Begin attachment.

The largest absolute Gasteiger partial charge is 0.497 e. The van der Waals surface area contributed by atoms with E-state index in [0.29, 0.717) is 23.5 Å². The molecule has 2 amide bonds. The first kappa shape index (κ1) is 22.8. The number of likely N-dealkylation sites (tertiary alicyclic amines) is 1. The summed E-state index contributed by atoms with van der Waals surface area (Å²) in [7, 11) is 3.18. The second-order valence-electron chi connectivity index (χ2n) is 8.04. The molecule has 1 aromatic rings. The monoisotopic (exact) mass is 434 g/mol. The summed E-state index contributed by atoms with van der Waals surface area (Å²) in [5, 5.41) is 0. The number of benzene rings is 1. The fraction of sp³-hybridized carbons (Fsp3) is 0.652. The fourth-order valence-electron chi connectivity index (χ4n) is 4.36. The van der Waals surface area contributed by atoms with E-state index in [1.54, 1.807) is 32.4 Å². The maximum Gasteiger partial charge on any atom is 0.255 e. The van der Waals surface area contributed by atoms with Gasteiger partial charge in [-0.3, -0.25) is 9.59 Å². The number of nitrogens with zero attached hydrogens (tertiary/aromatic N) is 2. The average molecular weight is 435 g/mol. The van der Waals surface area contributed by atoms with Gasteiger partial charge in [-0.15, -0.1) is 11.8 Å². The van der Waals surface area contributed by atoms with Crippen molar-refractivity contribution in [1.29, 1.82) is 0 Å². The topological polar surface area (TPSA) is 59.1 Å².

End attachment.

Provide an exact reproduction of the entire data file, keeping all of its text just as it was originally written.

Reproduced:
The largest absolute Gasteiger partial charge is 0.497 e. The van der Waals surface area contributed by atoms with E-state index in [0.29, 0.717) is 23.5 Å². The molecule has 2 amide bonds. The first kappa shape index (κ1) is 22.8. The number of likely N-dealkylation sites (tertiary alicyclic amines) is 1. The summed E-state index contributed by atoms with van der Waals surface area (Å²) in [7, 11) is 3.18. The second-order valence-electron chi connectivity index (χ2n) is 8.04. The molecule has 1 aromatic rings. The monoisotopic (exact) mass is 434 g/mol. The summed E-state index contributed by atoms with van der Waals surface area (Å²) in [5, 5.41) is 0. The number of benzene rings is 1. The fraction of sp³-hybridized carbons (Fsp3) is 0.652. The fourth-order valence-electron chi connectivity index (χ4n) is 4.36. The van der Waals surface area contributed by atoms with E-state index in [1.54, 1.807) is 32.4 Å². The maximum Gasteiger partial charge on any atom is 0.255 e. The van der Waals surface area contributed by atoms with Gasteiger partial charge in [-0.3, -0.25) is 9.59 Å². The number of nitrogens with zero attached hydrogens (tertiary/aromatic N) is 2. The average molecular weight is 435 g/mol. The van der Waals surface area contributed by atoms with Gasteiger partial charge in [-0.15, -0.1) is 11.8 Å². The van der Waals surface area contributed by atoms with Crippen molar-refractivity contribution in [1.29, 1.82) is 0 Å². The topological polar surface area (TPSA) is 59.1 Å².